Turtlehead Peak shown looking towards west
Turtlehead Peak Silhouette (looking west)

Know before you go:

Turtlehead Peak Trail Head Sign

Trail Quality

The first half mile of the trail is easy terrain. Gravel or light rocks line the trail and the path is clearly marked with official signs.

Turtlehead Peak Trail Marker
Official Trail Signs

There’s a clear demarcation of when the trail starts to get rougher. The official signs turn into red / white arrows or more commonly dots. Occasionally you’ll get a larger trail marker as well.

Large Trailmarker along Turtlehead Peak Trail
Larger trail marker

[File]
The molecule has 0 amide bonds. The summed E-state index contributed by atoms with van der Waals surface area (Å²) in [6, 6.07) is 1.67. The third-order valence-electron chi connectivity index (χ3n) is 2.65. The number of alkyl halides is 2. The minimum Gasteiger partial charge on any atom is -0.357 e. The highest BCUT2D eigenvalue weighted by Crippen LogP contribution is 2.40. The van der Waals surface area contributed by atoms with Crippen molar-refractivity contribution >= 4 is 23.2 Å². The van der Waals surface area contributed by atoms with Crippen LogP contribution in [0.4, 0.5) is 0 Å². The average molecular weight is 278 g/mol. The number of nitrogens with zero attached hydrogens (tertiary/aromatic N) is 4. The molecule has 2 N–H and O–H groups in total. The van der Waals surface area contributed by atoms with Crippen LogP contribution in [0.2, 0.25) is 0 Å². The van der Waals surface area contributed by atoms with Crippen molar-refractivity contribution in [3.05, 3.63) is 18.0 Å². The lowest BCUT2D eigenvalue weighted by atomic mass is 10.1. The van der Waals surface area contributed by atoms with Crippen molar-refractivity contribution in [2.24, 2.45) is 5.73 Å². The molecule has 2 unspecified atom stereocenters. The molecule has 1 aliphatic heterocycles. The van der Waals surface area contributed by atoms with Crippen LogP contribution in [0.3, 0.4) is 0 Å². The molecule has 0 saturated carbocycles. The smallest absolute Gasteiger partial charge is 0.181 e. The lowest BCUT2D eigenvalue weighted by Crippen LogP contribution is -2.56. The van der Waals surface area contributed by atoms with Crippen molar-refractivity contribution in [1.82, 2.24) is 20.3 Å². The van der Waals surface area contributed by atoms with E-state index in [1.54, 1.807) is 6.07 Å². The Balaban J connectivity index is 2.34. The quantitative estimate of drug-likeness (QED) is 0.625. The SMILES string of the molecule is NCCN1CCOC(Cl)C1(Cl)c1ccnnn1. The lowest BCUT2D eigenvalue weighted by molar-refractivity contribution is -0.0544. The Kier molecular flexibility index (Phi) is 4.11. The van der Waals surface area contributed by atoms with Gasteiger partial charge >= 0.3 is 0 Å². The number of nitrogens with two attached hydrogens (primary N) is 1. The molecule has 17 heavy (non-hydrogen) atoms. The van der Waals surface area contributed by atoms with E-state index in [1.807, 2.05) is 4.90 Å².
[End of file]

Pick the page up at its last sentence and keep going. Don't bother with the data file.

The rocks get larger and loose gravel becomes the norm. As you climb higher, the path becomes rougher and I found many times I would be doing minor scrambles up sharp rocks (requiring my hands for stabilization and leverage). I never felt like there was large amounts of exposure and I’m not comfortable with heights.

Red dot trail marker on turtlehead peak trail
Red dot & arrow trail markers
White dot trail marker on Turtlehead peak trail
White dot trail markers

It’s easy to miss the trail dots both on the way up (and the way down) and we found that many hikers (including us) made several wrong turns.

The great news is, even if you go off trail, you’re likely to meet up with the intended trail at some point. Some hikers intentionally take a straighter path up and still made it to the top.

I would advise staying on the trail as much as possible to avoid getting lost. Plus, it’s easier and there was definitely more scrambling for those that went off trail.